Coun. Ken Perry noted that right now, considering most residents have seen their assessment go up, most are facing the equivalent of a nine-10 percent tax hike.
He would like to see a tax increase of one percent all in, which takes into consideration any changes to education tax, increased assessment, or other factors.
“Do we need some service cuts? Yep. Am I willing to put my neck in the wringer? Yep,” said Coun. Perry.
“We are looking at a massive increase in taxes,” he warned. “The assessment turnaround this year is $29.1 million from industrial/commercial back to residential if we’re going to keep the same collection process.
“The industrial and commercial went down $21.1 million, we went up $8 million residential,” Coun. Perry noted.
“That’s the difference.”
Fort Frances CAO Mark McCaig said any service cuts will have to be done through “a very thoughtful and consultative process because one of the things this community has going for it right now, moving forward, is the amenities that we offer.”
If council wants to throw those amenities out, he warned, council has to think about what it’s doing and whether people actually want them to make those cuts.
“It’s a short-term solution for a tax bill,” said McCaig. “Think about the long-term implications for a community that you’re trying to promote as something else, based on what you can offer in your town for services.”
He added these amenities are the reason doctors, lawyers, and employees of the New Gold mine would choose to live here as opposed to Alberton, Devlin, or Emo.
Coun. Andrew Hallikas said he realizes the town has been getting hit with costs which it has had no choice to pay, such as the OPP contract, but he can’t envision any service cuts that wouldn’t harm the town’s quality of living.
“If you cut beyond a certain point, then you start to cripple your organization,” he reasoned.
“And then down the road, that’s going to cost you money,” he said, adding he doesn’t feel any more can be cut from the 2014 budget.
Coun. Hallikas said council simply can’t achieve great savings from services such as the library and museum, as they each comprise two and one percent, respectively, of the entire town budget.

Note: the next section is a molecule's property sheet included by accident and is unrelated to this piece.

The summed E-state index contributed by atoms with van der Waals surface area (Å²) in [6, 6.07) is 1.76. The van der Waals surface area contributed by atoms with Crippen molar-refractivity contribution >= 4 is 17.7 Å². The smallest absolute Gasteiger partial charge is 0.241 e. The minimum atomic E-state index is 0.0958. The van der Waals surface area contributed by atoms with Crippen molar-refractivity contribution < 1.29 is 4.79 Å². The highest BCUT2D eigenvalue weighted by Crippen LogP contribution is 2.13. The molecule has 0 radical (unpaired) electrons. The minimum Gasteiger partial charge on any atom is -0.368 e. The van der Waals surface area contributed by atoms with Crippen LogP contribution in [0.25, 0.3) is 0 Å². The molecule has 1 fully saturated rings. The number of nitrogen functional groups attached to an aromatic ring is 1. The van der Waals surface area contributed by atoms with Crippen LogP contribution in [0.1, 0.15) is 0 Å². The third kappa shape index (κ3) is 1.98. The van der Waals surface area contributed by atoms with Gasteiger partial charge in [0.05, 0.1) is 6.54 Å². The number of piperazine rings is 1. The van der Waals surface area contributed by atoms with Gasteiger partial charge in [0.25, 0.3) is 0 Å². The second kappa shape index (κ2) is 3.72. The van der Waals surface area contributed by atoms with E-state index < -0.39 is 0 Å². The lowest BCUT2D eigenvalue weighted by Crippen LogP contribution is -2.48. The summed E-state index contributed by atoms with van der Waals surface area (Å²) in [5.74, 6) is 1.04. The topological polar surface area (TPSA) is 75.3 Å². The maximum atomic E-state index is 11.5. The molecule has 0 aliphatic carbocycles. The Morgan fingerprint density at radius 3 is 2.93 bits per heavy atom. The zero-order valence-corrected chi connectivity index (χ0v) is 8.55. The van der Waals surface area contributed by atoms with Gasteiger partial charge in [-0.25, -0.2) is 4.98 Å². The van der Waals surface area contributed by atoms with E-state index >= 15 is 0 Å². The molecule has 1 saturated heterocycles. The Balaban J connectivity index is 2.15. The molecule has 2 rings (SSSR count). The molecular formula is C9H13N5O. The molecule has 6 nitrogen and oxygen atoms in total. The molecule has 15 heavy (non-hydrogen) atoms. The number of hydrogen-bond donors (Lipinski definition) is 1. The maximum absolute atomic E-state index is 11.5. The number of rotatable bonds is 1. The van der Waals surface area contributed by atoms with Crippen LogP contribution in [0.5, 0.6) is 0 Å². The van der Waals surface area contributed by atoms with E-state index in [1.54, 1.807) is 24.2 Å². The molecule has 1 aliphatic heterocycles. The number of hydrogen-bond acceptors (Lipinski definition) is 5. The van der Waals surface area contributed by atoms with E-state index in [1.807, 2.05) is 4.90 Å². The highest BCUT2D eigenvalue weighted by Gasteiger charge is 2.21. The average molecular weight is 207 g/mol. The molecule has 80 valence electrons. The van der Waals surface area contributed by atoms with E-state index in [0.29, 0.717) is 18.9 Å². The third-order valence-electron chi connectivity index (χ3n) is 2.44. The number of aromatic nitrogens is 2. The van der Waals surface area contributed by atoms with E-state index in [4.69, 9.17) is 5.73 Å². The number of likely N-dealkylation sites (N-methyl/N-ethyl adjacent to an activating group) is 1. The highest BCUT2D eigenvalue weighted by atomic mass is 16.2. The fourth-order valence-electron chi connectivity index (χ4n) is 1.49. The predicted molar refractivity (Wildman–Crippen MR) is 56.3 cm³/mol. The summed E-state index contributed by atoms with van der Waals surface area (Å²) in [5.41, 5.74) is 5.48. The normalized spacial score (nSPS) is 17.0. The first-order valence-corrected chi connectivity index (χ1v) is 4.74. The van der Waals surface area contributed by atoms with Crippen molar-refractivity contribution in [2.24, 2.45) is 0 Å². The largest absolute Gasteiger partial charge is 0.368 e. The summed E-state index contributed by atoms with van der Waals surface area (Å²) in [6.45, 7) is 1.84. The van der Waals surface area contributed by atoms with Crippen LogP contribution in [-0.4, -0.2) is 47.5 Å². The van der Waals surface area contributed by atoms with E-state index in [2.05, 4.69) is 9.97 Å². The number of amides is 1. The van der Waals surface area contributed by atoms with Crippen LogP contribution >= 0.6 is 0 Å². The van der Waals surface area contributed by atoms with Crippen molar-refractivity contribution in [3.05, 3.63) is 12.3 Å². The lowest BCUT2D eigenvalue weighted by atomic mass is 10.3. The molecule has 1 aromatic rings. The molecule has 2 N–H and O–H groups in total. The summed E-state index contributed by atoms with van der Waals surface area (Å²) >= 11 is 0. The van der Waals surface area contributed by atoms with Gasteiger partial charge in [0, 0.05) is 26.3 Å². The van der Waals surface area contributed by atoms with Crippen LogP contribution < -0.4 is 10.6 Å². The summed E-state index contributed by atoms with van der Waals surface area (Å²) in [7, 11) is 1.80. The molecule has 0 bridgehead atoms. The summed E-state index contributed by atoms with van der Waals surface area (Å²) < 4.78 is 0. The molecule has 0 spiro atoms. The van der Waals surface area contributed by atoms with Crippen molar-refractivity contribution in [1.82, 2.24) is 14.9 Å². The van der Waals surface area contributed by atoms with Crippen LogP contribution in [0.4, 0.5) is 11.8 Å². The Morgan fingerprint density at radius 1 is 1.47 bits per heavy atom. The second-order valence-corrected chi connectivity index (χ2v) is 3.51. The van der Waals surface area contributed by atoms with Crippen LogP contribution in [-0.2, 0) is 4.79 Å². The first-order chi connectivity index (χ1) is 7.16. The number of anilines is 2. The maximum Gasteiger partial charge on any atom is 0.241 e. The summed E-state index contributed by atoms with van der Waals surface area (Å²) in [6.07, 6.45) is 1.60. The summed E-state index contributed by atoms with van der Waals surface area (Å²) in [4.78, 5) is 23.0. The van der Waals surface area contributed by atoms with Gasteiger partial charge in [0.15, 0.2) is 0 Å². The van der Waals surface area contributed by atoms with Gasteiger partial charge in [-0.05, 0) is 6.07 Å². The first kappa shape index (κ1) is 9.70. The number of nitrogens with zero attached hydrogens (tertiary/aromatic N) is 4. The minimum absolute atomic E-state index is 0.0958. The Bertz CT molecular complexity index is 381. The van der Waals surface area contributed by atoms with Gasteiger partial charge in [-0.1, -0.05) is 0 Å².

“The strategy going forward has to be something new, something bold, where we try and look at actually increasing revenue instead of decreasing costs,” he remarked.
“And how we do that is the question.”
Couns. Rick Wiedenhoeft and John Albanese agreed with Coun. Hallikas.
Community Services manager Jason Kabel stressed management “can’t do any more” to trim the 2014 budget without specific direction from council as to what they want to cut.
“We’re running as lean as we can,” he said. “Are we going to cut services for overages that aren’t within our control, from the OPP that says it’s going to cost a whack load more money to run this year?”
Kabel also said the message has to get out to the public that any tax increase passed onto them is due to uncontrollable costs.
In other budget news, council decided to approve several requests first made back in the fall.
For instance, the town will increase the Fort Frances “Meals on Wheels” operating grant from $18,500 to $19,000, as the organization had requested.
The town also will give $1,000 to the Boundary Waters Dragon Boat Festival, as it did last year and the year before.
This will not be in the 2014 budget but be taken out of council’s public relations budget.
Out of that same budget, council will give the local Salvation Army $500 to assist them with putting on a 100th anniversary celebration in April.
This community celebration will include a brass band from Bermuda.
But a request from the Fort Frances Chamber of Commerce for $10,000, for the purposes of marketing and providing tourism support for the area, was deferred until the town can more information.
The next budget meeting is set for Monday, March 17.